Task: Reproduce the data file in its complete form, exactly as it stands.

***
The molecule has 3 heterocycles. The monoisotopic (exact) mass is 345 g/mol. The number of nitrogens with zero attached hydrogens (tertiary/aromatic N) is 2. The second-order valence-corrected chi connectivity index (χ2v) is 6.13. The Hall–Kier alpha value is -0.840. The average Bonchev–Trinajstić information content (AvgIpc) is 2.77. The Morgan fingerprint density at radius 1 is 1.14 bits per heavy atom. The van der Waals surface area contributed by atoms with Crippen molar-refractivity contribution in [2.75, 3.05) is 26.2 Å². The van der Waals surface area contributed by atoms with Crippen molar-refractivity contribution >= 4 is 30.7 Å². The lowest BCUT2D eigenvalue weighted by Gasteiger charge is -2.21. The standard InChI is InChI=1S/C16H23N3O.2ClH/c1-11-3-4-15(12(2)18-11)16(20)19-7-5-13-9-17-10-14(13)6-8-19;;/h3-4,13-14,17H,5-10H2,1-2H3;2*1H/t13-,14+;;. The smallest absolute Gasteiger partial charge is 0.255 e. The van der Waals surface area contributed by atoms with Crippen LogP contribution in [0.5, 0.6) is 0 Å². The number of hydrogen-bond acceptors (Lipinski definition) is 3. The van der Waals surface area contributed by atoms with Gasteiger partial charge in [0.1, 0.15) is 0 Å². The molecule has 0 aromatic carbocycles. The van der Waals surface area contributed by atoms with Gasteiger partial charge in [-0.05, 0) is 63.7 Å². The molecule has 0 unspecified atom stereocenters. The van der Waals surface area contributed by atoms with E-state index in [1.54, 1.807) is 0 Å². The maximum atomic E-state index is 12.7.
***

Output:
The molecule has 3 heterocycles. The monoisotopic (exact) mass is 345 g/mol. The number of nitrogens with zero attached hydrogens (tertiary/aromatic N) is 2. The second-order valence-corrected chi connectivity index (χ2v) is 6.13. The Hall–Kier alpha value is -0.840. The average Bonchev–Trinajstić information content (AvgIpc) is 2.77. The Morgan fingerprint density at radius 1 is 1.14 bits per heavy atom. The van der Waals surface area contributed by atoms with Crippen molar-refractivity contribution in [2.75, 3.05) is 26.2 Å². The van der Waals surface area contributed by atoms with Crippen molar-refractivity contribution >= 4 is 30.7 Å². The lowest BCUT2D eigenvalue weighted by Gasteiger charge is -2.21. The standard InChI is InChI=1S/C16H23N3O.2ClH/c1-11-3-4-15(12(2)18-11)16(20)19-7-5-13-9-17-10-14(13)6-8-19;;/h3-4,13-14,17H,5-10H2,1-2H3;2*1H/t13-,14+;;. The smallest absolute Gasteiger partial charge is 0.255 e. The van der Waals surface area contributed by atoms with Crippen LogP contribution in [0.5, 0.6) is 0 Å². The number of hydrogen-bond acceptors (Lipinski definition) is 3. The van der Waals surface area contributed by atoms with Gasteiger partial charge in [0.1, 0.15) is 0 Å². The molecule has 0 aromatic carbocycles. The van der Waals surface area contributed by atoms with Gasteiger partial charge in [-0.05, 0) is 63.7 Å². The molecule has 0 unspecified atom stereocenters. The van der Waals surface area contributed by atoms with E-state index in [1.54, 1.807) is 0 Å². The maximum atomic E-state index is 12.7.